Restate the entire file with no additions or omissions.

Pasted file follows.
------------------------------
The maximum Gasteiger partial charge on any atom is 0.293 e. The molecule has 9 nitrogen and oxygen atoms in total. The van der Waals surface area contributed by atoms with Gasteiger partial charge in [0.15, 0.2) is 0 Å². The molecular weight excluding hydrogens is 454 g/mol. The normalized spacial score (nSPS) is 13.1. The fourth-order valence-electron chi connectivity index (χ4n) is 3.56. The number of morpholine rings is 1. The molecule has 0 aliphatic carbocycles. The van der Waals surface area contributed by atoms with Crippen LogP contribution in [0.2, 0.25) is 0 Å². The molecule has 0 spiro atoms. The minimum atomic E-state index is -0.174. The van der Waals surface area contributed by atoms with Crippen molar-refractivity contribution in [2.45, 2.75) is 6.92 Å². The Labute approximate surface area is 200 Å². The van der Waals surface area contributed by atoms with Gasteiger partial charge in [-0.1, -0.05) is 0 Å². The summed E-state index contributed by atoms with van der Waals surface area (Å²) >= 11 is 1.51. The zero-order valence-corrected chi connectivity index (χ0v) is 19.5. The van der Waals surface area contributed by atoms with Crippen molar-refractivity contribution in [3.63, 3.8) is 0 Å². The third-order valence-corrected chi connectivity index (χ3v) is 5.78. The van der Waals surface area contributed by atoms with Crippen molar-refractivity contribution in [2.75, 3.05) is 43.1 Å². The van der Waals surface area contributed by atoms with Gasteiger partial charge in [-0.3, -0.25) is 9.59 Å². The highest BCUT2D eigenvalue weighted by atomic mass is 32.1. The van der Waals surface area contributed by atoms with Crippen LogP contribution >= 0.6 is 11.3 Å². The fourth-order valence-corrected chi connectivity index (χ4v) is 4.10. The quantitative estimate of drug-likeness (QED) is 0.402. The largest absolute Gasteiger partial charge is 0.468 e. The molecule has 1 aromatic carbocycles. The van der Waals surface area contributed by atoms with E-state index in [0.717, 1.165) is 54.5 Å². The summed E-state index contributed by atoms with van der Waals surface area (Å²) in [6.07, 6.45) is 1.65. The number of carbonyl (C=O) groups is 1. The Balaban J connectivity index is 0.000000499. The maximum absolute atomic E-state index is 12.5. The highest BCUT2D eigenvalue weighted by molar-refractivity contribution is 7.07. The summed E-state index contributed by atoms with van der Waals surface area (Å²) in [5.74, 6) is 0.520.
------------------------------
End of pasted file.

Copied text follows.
The maximum Gasteiger partial charge on any atom is 0.293 e. The molecule has 9 nitrogen and oxygen atoms in total. The van der Waals surface area contributed by atoms with Gasteiger partial charge in [0.15, 0.2) is 0 Å². The molecular weight excluding hydrogens is 454 g/mol. The normalized spacial score (nSPS) is 13.1. The fourth-order valence-electron chi connectivity index (χ4n) is 3.56. The number of morpholine rings is 1. The molecule has 0 aliphatic carbocycles. The van der Waals surface area contributed by atoms with Crippen LogP contribution in [0.2, 0.25) is 0 Å². The molecule has 0 spiro atoms. The minimum atomic E-state index is -0.174. The van der Waals surface area contributed by atoms with Crippen molar-refractivity contribution in [2.45, 2.75) is 6.92 Å². The Labute approximate surface area is 200 Å². The van der Waals surface area contributed by atoms with Gasteiger partial charge in [-0.1, -0.05) is 0 Å². The summed E-state index contributed by atoms with van der Waals surface area (Å²) >= 11 is 1.51. The zero-order valence-corrected chi connectivity index (χ0v) is 19.5. The van der Waals surface area contributed by atoms with Crippen molar-refractivity contribution in [3.63, 3.8) is 0 Å². The third-order valence-corrected chi connectivity index (χ3v) is 5.78. The van der Waals surface area contributed by atoms with Crippen molar-refractivity contribution in [2.75, 3.05) is 43.1 Å². The van der Waals surface area contributed by atoms with Gasteiger partial charge in [-0.3, -0.25) is 9.59 Å². The highest BCUT2D eigenvalue weighted by atomic mass is 32.1. The van der Waals surface area contributed by atoms with Crippen LogP contribution >= 0.6 is 11.3 Å². The fourth-order valence-corrected chi connectivity index (χ4v) is 4.10. The quantitative estimate of drug-likeness (QED) is 0.402. The largest absolute Gasteiger partial charge is 0.468 e. The molecule has 1 aromatic carbocycles. The van der Waals surface area contributed by atoms with E-state index in [0.717, 1.165) is 54.5 Å². The summed E-state index contributed by atoms with van der Waals surface area (Å²) in [6.07, 6.45) is 1.65. The number of carbonyl (C=O) groups is 1. The Balaban J connectivity index is 0.000000499. The maximum absolute atomic E-state index is 12.5. The highest BCUT2D eigenvalue weighted by molar-refractivity contribution is 7.07. The summed E-state index contributed by atoms with van der Waals surface area (Å²) in [5.74, 6) is 0.520.